Last week a friend and I met up for lunch at the Old Brompton Road branch of Byron, the American-inspired chain diner and home of the “poshburger”, (once famously patronised by George Osborne).
These days it has twenty-one branches; this one’s handy for South Kensington tube, and also of course for the V&A, Science Museum and Natural History Museum. So at 12.30 mid-week at the end of March we weren’t too surprised to find it bustling with customers, many of them family groups enjoying an outing at the beginning of the school holidays.
A good use of space
The restaurant isn’t that large but has recently been refitted to make best use of the space—there are some tables outside now, screened off from the pavement by greenery.
Inside, a generously-sized open kitchen is in full view to the right, occupying nearly the full depth of the premises, while to the left booth tables with vinyl banquette seating abut a wood-effect and mirror-lined wall and more rows of smaller tables and chairs occupy the centre of the restaurant. All very much in keeping with the American diner ethos, as was the rather loud background music.
The new vegetarian burger
We both had good memories from a while back—certainly pre-pandemic—of Byron’s excellent quality classic ground beef hamburgers. Today however we wanted to try something different: the Easy Cheesy (£12.49), its new vegetarian option.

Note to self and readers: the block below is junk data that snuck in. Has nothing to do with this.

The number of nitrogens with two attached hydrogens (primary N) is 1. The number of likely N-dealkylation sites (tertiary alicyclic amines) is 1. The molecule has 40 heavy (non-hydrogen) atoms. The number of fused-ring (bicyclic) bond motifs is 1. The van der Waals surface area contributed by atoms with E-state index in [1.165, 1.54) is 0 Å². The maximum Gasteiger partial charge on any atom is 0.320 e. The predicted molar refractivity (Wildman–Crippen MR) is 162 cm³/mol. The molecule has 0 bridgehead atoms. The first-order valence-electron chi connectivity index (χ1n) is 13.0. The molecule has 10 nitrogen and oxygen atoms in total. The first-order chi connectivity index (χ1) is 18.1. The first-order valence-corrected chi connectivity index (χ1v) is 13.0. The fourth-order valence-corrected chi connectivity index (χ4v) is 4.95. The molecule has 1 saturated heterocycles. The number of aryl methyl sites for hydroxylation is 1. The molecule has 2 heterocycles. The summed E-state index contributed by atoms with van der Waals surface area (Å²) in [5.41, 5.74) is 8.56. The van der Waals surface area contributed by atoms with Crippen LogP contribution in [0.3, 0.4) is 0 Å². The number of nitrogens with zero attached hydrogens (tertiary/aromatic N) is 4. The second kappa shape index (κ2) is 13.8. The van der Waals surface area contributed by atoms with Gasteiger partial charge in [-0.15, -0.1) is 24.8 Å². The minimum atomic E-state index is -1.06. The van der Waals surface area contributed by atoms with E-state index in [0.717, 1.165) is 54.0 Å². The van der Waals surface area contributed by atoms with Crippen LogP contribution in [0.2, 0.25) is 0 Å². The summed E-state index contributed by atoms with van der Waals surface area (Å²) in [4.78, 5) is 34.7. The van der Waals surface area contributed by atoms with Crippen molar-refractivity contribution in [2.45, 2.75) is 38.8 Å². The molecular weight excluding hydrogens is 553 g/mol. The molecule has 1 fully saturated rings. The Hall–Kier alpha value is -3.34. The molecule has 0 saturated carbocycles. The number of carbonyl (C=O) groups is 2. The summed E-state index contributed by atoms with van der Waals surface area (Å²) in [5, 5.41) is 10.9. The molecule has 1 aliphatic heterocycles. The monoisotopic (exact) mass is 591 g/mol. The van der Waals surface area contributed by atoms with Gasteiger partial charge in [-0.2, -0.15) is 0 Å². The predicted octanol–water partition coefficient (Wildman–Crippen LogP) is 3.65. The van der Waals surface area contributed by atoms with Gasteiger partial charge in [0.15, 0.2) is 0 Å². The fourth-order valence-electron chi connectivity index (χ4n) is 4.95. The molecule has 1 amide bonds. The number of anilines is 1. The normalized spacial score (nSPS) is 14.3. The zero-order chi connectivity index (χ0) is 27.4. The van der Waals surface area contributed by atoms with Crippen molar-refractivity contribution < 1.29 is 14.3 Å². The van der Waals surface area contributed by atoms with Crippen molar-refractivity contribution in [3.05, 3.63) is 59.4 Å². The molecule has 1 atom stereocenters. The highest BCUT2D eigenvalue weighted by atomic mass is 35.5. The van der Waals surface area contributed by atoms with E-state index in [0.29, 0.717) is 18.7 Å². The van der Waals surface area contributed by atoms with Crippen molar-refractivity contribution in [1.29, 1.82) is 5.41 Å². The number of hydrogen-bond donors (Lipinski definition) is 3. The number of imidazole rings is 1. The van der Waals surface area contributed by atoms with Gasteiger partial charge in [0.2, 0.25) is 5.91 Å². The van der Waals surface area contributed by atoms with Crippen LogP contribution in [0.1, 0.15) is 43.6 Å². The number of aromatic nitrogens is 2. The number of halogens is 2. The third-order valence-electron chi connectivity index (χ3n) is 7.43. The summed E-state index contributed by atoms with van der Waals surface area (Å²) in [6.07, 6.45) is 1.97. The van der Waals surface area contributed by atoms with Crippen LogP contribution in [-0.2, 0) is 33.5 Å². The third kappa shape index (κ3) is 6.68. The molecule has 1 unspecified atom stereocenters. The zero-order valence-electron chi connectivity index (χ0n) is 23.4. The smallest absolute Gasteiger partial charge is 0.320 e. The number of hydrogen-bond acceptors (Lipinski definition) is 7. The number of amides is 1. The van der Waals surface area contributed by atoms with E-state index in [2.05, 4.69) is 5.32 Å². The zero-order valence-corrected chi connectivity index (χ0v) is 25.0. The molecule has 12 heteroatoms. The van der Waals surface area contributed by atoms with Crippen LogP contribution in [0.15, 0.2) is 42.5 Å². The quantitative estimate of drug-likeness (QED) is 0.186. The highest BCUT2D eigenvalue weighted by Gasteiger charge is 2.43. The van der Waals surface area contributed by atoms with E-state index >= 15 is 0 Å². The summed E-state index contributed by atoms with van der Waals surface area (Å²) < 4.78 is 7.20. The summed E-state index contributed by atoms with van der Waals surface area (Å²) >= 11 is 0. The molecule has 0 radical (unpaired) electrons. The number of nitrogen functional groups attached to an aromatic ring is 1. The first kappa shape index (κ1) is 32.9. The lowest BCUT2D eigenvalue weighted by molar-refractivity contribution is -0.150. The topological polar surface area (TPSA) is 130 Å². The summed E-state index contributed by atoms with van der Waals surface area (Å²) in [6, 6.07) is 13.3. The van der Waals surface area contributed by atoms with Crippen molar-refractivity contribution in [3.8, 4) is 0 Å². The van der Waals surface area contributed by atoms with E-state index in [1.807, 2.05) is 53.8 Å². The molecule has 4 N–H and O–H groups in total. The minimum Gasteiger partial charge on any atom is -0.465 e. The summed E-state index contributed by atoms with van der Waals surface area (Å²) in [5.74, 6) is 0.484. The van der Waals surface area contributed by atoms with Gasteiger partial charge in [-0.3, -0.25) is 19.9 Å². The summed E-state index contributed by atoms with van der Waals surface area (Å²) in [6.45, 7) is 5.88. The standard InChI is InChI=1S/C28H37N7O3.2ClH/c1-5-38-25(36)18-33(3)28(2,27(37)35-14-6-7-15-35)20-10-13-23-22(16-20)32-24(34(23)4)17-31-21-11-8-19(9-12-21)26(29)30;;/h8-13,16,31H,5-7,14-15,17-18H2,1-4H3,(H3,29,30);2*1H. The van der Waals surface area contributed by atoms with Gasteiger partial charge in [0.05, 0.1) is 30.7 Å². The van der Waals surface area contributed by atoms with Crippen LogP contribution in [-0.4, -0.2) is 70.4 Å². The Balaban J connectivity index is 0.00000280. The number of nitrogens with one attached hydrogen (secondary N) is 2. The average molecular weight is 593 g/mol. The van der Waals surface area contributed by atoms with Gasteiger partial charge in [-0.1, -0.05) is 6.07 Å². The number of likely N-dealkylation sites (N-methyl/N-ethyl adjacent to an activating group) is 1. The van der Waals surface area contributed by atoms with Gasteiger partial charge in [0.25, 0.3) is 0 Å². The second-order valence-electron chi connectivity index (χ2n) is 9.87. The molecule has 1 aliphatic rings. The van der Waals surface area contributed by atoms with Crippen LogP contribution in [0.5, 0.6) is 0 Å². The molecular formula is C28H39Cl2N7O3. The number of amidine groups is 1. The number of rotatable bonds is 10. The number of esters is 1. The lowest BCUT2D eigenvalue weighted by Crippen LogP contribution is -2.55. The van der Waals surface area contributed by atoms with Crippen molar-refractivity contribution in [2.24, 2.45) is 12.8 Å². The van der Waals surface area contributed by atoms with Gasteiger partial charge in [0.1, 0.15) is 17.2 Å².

This turned out to be a somewhat formidably high stack of deep-fried halloumi, sliced American cheese, deep-fried onion ring, lettuce, pickles, red onion, jalapeños along with Byron and BBQ sauces, all inside a brioche bun. Not exactly a light lunch, but the texture and the richness of the halloumi worked well within this assemblage, with the assorted relishes providing the necessary extra bite. For vegans, we noticed that Byron also now offers the Plantastic (£11.99), featuring a ‘Beyond Meat’ plant-based patty.
On the side…
We really enjoyed both our side dishes—a portion of potato fries (£3.79), satisfactorily long and golden and crisp, and one of Byron slaw (£4.49), well-flavoured and with a nice dense texture, sprinkled on top with bits of crispy onion for some extra crunch.
…and in the glass
With my meal I drank Byron’s own-brand and very pleasant lager (£5.99) while my friend had a more than acceptable glass of Sauvignon Blanc (£6.79). Both came at the correct temperature, and the chilled glasses were a nice touch. The complimentary tap water too came chilled, and in good big chilled tumblers.
The menu only offers a choice of two desserts, a bit more choice would have been nice. Anyway, we tried both: the salted caramel brownie was well-flavoured and satisfactorily sticky, served with a ball of decent-quality vanilla ice cream. The lemon tart again tasted good but was rather dense and heavy in texture, and too cold (had it been recently defrosted?). A blob of aerosol cream felt like a mistaken addition. Both desserts £4.99 each,
Somewhat to our surprise Byron no longer offers coffee or any other hot drinks—only milkshakes. So, for coffee we adjourned instead around the corner to a pastry shop in Bute Street.
Service was cheerful and attentive, with care evidently being taken to keep hygiene standards high – we approved.
Byron: byron.co.uk. The branch we visited: 93-5 Old Brompton Road London SW7 3LD. Tel: 020 7581 6460.